Reflections on Grief and Healing
Reflections on Grief and Healing
As a kid, I saw my mother as the axel of our family. She was the one at the center, connecting the independent spokes, that would have just as well gone their own separate ways.
I observed her as the sister her siblings turned to for support, as the mother and wife continuously caught between two people she loved. For years, she struggled to facilitate the tenuous relationship my stepfather and I had, much to her detriment. She was the person who bonded the fractures and kept our family moving forward.
When my mother passed away in 2014, our family wheel became unhinged. Within two weeks, I had moved out of the home I had shared with my mother and stepfather, taking with me the belongings I could fit in my car. One of my aunts wrote from Mexico, saying she would not be attending the funeral; she had “made her peace” from afar.
I was furious, disappointed, broken and lost.
It felt like the castle my mother had spent a lifetime building was dissipating before my eyes. I was urgent to pick up the pieces and build a fortress— to become radically self-sufficient so I would never have to feel so broken again. I channeled all of my energy into school. I made straight As, I volunteered, studied and worked tirelessly to distract myself.
Though there we many friends and family who stuck close to me during this time, I couldn’t fully accept or recognize their support. Getting too close to anyone invited the inevitability of ultimately loosing them, and of loosing myself further. So, I assumed a distorted image of adulthood and perfectionism to prove control, if only to myself.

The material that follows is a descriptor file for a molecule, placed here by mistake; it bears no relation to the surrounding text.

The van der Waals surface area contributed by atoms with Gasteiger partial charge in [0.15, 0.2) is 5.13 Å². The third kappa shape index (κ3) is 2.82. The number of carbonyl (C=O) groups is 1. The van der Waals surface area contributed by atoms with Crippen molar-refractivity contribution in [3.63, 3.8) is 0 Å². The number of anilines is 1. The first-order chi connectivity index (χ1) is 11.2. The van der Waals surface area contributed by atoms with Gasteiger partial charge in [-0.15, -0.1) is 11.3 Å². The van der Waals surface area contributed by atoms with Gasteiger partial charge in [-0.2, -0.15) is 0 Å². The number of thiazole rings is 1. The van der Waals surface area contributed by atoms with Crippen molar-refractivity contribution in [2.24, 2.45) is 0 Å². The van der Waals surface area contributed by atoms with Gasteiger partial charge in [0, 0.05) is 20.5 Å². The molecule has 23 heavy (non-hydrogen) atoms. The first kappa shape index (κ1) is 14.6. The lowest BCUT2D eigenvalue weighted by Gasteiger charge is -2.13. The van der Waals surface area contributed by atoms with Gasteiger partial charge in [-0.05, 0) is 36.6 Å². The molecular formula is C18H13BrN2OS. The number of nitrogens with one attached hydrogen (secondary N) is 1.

Upholding an illusion of independence was my way of coping with the void created by my mother’s absence. During this time, I truly convinced myself that I was alone. I believed that love was to be earned, not unconditional nor inherent. It was a sad and lonely place to reside.
But by grace, nothing remains the same forever. Whether we acknowledge the shifts or not, seasons change, and the light rises again to illuminate what was once obscured.
With time, I came to recognize that my walls had been an essential part of the healing process; they provided me a sense of stability and protection when I needed it the most. And yet, in time, I found that the same fortress I had built for protection was causing me to suffer more than help me heal.
Three and a half years later, and I am beginning to tear down the walls of separation by becoming acutely aware of the pain and where it resides.
The pain is inside, and yet there is a tendency to externalize and project pain onto other people. Projection is a form of self-protection that most of us humans like to do; it’s a way of avoiding pain, and yet, projection gone unchecked leads to a lot of unnecessary suffering, conflict, and confusion.
Here is an example: My aunt recently moved back to the States and I decided to hold a homecoming dinner for her. An hour before my family is to arrive, all of this emotional stuff starts creeping in. I feel the anxiety coming on and I begin formulating a storyline. It goes something like, “your family is disappointed in you because you do not fulfill their expectations; you will need to be on the defense tonight” blah blah blah.
Yikes, is that really true?
It literally took me writing all this shit down to recognize the thoughts as another rendition of the self-sufficiency story— a projection to quell my own insecurities about love and worthiness. :O
In disproving these stories, I got to see my family with fresh eyes, as they really were— loving, supportive, and proud. They were not the independent spokes of an unhinged wheel, but rather my blood, connected and inspired to thrive despite life’s trauma and hardships.
What a relief it was to drop the storyline!
Seeking the truth gives us the opportunity to put our pain in the past. Every moment we have the ability to achieve peace; we are always just one storyline away from accessing the love that is abundant.